I see now that many of the G2G tag names attached to posts have helpful balloon comments attached to them, sometimes recommending the use of other, usually shorter tags.
That can be useful, but I think more can be done to help choose a good tag name in the first place. When you click on "Tags" in the upper tool bar of G2G, you get a VERY long list of tags that have been previously used, in order of how many times they've been used. That may be of historical interest but it isn't helpful when I'm looking for a particular subject. Often I don't find it by the time I get tired of scanning this very long list and decide to invent a tag name on my own. Since a tag affects how easily other people will be able to find my post later on, being too creative in naming it is not a good thing.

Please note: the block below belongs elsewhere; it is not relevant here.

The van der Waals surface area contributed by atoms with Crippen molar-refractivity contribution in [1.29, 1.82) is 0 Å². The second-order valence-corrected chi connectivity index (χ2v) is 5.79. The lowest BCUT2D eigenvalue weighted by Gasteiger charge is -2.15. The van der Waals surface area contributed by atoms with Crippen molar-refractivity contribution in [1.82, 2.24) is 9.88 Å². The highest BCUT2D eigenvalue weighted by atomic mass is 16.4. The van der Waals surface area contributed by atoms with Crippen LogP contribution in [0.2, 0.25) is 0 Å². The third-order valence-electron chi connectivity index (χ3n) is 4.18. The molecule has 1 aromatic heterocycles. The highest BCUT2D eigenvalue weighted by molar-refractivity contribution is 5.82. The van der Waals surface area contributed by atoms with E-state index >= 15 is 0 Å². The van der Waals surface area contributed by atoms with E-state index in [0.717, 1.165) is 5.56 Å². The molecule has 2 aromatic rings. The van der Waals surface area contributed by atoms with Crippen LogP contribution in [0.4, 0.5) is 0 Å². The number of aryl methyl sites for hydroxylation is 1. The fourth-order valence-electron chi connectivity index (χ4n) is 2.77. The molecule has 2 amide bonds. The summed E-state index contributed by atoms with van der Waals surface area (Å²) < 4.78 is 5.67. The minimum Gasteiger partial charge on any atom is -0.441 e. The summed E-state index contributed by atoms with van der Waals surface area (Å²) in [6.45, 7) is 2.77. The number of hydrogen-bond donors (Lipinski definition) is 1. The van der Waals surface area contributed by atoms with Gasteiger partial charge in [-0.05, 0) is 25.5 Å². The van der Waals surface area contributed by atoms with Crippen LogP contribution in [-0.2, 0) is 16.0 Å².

I propose that when you click on "Tags" you should see:
Most important, a list of the tag names that are used by the various projects, alphabetized by the names of the projects.
2nd, a list of say two hundred of the tags with the most followers, all on one page, and alphabetized by the tag names. These could each be accompanied (on the same line) by a list of less popular names that would benefit from being replaced by the related popular name. The word at the beginning of each line in the listings could be in bolder font or in all capital letters, to make it leap to the eye.
3rd a (much longer) list of all the names with fewer followers, alphabetized separately from number 2. There could be suggestions for more popular tag names that would be better to use (on the same line). Family names would not need to be included in this list. Maybe they could be on yet a 4th list if it's decided that having them is important. Could just omit tag names with no followers, or say with less than ten followers, to keep the list from expanding excessively. Keep track of them in the background but don't show them.
Thus I could find my way to good tag-names from the start, and those sweet and helpful people who spend a lot of time curating G2G posts would have less of a chore.